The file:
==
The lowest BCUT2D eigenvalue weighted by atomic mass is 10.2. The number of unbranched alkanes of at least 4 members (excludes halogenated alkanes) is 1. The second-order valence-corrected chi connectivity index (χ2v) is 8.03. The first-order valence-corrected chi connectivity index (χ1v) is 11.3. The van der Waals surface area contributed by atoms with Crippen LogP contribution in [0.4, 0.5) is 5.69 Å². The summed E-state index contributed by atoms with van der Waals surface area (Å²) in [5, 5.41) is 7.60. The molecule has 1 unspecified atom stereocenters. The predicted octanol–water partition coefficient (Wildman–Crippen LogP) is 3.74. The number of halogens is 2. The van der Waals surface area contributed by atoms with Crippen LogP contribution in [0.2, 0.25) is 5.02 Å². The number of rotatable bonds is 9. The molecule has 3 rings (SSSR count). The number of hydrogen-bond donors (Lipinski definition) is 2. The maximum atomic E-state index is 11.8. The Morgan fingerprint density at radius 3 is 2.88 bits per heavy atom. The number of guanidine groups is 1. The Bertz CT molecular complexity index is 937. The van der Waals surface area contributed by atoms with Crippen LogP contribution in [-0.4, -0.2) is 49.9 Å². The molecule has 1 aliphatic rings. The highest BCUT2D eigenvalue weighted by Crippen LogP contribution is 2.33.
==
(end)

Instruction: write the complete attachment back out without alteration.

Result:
The lowest BCUT2D eigenvalue weighted by atomic mass is 10.2. The number of unbranched alkanes of at least 4 members (excludes halogenated alkanes) is 1. The second-order valence-corrected chi connectivity index (χ2v) is 8.03. The first-order valence-corrected chi connectivity index (χ1v) is 11.3. The van der Waals surface area contributed by atoms with Crippen LogP contribution in [0.4, 0.5) is 5.69 Å². The summed E-state index contributed by atoms with van der Waals surface area (Å²) in [5, 5.41) is 7.60. The molecule has 1 unspecified atom stereocenters. The predicted octanol–water partition coefficient (Wildman–Crippen LogP) is 3.74. The number of halogens is 2. The van der Waals surface area contributed by atoms with Crippen LogP contribution in [0.2, 0.25) is 5.02 Å². The number of rotatable bonds is 9. The molecule has 3 rings (SSSR count). The number of hydrogen-bond donors (Lipinski definition) is 2. The maximum atomic E-state index is 11.8. The Morgan fingerprint density at radius 3 is 2.88 bits per heavy atom. The number of guanidine groups is 1. The Bertz CT molecular complexity index is 937. The van der Waals surface area contributed by atoms with Crippen LogP contribution in [-0.4, -0.2) is 49.9 Å². The molecule has 1 aliphatic rings. The highest BCUT2D eigenvalue weighted by Crippen LogP contribution is 2.33.